- what is cnbc(1 vote)
- It is a business and financed focused news channel.. It is mandatory viewing for many investors(2 votes)
- Can't the US increase its interest rates (making debt expensive) to counterbalance the effect of the increased money supply?(2 votes)
- Wouldn't reduced interest rates reduce cost of funds for commercial expansion. Commercial expansion would reduce some of the stresses in the US economy.(1 vote)
- Reduced interest rates would indeed make it easier for corporations to expand. It would also make it easier for low credit individuals to gain money, which they then waste. As a result, it would become more likely for lenders to fail to get their money back, seeing as interest is a way to hedge against the risk. That makes the economy more unstable. In fact, many economists attribute lowered interest rates to be the ultimate cause of the factors which led to the Great Depression.(2 votes)
- It makes one question how a process of trading paper money printed by our central banks back and forth, and exchanging some goods and services along the way, can actually last.(1 vote)
- Brilliant question! Infact, that's the question I had 8 months back, and still reading and exploring to find an answer for!
- Common man who started to learn Economics.(1 vote)
- How does the interest rate for the treasury bonds affect general interest rates in the US?(1 vote)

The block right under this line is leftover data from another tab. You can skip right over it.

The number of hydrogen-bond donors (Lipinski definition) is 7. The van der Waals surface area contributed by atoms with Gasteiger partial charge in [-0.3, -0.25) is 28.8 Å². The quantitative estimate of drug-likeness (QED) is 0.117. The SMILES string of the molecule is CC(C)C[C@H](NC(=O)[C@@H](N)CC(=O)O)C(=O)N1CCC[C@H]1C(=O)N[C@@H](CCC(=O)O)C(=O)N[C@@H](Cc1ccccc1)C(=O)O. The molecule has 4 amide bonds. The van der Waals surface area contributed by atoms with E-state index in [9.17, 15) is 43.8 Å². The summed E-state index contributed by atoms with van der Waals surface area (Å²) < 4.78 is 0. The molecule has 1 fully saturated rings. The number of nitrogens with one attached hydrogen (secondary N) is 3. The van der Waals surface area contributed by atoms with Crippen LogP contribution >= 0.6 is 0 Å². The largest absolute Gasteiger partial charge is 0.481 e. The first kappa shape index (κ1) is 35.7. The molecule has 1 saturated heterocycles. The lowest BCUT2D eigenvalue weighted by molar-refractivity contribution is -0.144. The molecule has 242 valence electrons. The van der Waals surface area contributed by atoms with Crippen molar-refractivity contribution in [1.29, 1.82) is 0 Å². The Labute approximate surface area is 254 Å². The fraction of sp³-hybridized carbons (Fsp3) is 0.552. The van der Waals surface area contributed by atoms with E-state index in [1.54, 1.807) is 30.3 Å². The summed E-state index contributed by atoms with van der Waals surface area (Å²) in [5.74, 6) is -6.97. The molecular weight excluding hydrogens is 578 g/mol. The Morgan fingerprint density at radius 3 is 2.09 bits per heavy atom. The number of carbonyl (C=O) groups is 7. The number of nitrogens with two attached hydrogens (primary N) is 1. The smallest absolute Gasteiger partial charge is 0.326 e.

Let's review how China can maintain a trade imbalance with the United States by artificially keeping its currency weak. So we had a simplified scenario where we had an exchange rate of 6 yuan per $1. We had a Chinese manufacturer selling $50 million worth of microwaves in the United States. We had a US software producer selling $20 million worth of software in China. If we had a floating exchange rate, the supply of dollars is much greater than the demand for dollars. So the dollar would become weaker. It would become weaker, and the yuan would become stronger. And that would resolve the trade imbalance We saw that the People's Bank of China does not want that to happen. So what they do is they artificially create demand for dollars to keep it strong. They do that by essentially just printing yuan and converting it to dollars. And that obviously also increases the supply of yuan, so it makes that less expensive. It weakens the yuan, strengthens the dollar. Now, they're not just going to sit on literally cash with those dollar bills. They'll actually want to lend to them out. So what this does is it increases the supply of money for loans, supply of loans. Well, if you increase the amount of dollars that can be lent, that's going to lower the cost of borrowing dollars. So the effect is you are lowering borrowing costs. And if you're lowering borrowing costs that just means interest is less, and it's easier to use your credit card, either if you're the US government or if you're the US consumer. Now, if debt becomes cheaper or we have lower interest rates-- If you have a lower interest rate on your credit card that means that you're just going to consume more. So the end result, the big picture of what's happening here, in order to maintain a trade imbalance, in order to keep its currency peg, you have the Chinese Central Bank essentially printing money, converting it to dollars, and then lending that to the US government and consumer, and what are they going to do with it? Essentially, they're going to end up buying more Chinese goods. In our simplified example, they'll buy even more microwaves. This is Salman Khan of the Khan Academy for CNBC.